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review 2021-01-08 04:19
Review: You're Never Weird on the Internet (Almost): A Memoir
You're Never Weird on the Internet (Almost): A Memoir - Joss Whedon - foreword,Felicia Day,Felicia Day,Simon & Schuster Audio

This was amazing. It was funny, as expected, but also sad. I love how Felicia grew up "weird"; I feel like we all grow up in varying degrees of weird. It's what makes us who we are. It was fascinating hearing, in her own words, in her own voice, her childhood, her initial trip into the interwebs, her gaming obsession. It was sad to hear about her descent into depression, and the decline of not only her mental health but her physical heath. Her slow journey back to to good form was heartening. Creating her webshow and learning all it entailed was surprising and it made me so happy that she never gave up and ended up with own company. Sometimes I forget she was behind Geek & Sundry. We're not even going to talk about internet trolls and especially not gamer gate. This look into Felicia's life, a person who's content, I have greately enjoyed over the years was super fun and I think I got misty-eyed a time or two. I have the paperback and the audiobook and I find listing to the audio by the author always makes the read/listen that much better. This did not disappoint.

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review 2021-01-04 04:46
Review: Deathless Divide (Dread Nation, Book 2)
Deathless Divide - Justina Ireland,Shirley Drake Jordan Editors: Sharon E. Cobb,Bahni Turpin
Wow. Ms. Ireland took us for a wild ride on this one.

Wherein Jane and Katherine become the best of friends, go on more adventuers. We have deaths, rebirths, apparently the vaccine works, but also, it does not work. We have a mad scientist on the loose, and vengeful bounty hunters on his trail, the East Coast has fallen, more racism and mysoginy. There are not-so-happy reunions, a whole lot of character development, more allies, and lots more death..

This was just fabulous. I loved the story, the characters, the narration with the added narrator was wonderful, and the ending left me wanting more, yet was completely satisfying. I loved this book and its predecessor and whether or not it's this story continuing, or something completely new, I look forward to reading more by the author.
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review 2021-01-04 04:16
Review: Dread Nation
Dread Nation - Justina Ireland,Bahni Turpin

To start, I have no idea what I was thinking when I decided I HAD to read this. I shall quantify this by saying, as someone who has lived her intire life dealing with the reality of slaver, racism, and mysoginy, I despise dealing with it in my fantasy world. I actively avoide books and movies that are racially charged or heavy with the sexism. Sometimes you can't avoid it, and sometime and book/movie is so effing fantastic that I can give it a pass. Dread Nation is going on the list. But make no mistake, the racism really grated on me.  Also, it was in first person perspective, which I normally loathe; this was not bad.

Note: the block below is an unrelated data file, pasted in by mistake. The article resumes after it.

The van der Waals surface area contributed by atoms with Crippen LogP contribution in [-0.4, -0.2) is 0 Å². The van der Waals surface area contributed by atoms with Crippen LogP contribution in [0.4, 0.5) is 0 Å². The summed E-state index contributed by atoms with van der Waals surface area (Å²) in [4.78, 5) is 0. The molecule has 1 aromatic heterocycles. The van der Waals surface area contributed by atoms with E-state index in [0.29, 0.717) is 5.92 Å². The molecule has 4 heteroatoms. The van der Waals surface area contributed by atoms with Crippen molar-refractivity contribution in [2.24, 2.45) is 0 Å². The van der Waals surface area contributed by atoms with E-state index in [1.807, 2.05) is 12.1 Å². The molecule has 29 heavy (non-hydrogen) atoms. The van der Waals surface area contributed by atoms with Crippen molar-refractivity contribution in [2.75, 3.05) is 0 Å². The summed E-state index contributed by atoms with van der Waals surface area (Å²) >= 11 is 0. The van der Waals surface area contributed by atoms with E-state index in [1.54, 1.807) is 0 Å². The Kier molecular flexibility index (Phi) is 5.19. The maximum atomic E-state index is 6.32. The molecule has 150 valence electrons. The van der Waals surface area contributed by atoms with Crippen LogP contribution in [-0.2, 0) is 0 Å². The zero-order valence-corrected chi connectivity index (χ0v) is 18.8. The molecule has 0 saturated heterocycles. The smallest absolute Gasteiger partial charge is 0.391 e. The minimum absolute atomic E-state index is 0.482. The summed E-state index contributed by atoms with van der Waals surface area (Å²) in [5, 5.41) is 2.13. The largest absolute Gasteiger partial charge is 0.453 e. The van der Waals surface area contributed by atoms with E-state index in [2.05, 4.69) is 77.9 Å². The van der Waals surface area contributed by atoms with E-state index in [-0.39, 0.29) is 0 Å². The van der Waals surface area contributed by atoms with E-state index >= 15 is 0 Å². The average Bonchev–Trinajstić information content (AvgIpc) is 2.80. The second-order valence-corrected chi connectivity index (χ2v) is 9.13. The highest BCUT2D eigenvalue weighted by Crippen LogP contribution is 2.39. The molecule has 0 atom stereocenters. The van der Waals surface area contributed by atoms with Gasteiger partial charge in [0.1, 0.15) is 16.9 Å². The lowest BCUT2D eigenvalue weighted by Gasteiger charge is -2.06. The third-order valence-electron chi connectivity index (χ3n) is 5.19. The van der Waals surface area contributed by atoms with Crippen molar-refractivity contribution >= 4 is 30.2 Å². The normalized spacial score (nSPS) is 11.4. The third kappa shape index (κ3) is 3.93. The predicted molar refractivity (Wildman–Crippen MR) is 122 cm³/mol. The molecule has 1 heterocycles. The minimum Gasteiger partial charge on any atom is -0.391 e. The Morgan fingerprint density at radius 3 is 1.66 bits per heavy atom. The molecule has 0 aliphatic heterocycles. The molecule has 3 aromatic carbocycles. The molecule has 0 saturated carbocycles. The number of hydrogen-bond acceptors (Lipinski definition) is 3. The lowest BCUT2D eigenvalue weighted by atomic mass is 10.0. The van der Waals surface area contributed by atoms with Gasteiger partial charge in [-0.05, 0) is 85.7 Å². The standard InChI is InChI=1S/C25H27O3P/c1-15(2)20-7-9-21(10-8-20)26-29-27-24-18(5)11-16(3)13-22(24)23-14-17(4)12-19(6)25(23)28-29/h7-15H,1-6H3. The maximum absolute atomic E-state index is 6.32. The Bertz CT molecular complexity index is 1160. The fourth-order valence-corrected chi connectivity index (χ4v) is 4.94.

With that being said, this was an amazing story, and what drew it to me was zombies, combined with historical fiction, and black people in the forefront. The characters were fun and likeable, even when they were unliekable. The world building was amazing and the writing was incredible!

 

We follow Jane McKeene a half black/white girl who is a student at Miss Preston's School for Negro Girls (I think that's what it was called.) Basically when the dead decided to get up and walk during the battle of Gettysburg The Civil War "ended" and the war vs the Dead began. The North still "won" and blacks were given freedom, but not really. They, along with indigenous tribes were swooped and placed in combat schools where they taught them how to be on the frontlines in the battle against the dead, as well as beat their culture and "savageness" out of them so that they can better serve their white betters. Sigh, I'm letting the bitterness bleed into the review.

 

Anyway Jane gets thrust into crazy adventures and all around bad situations with her nemisise Kathrine Devaraux, who is also of mixed race, but a goody-goofy know-it-all, which irks Jane to no end. There are devious plots, secret "utopia" towns, crazy scientists with vaccines and terrible experiments. There is also the dead, which the characters refer to as shamblers. There's a lot of death, allies, betrayals and grudging friendships.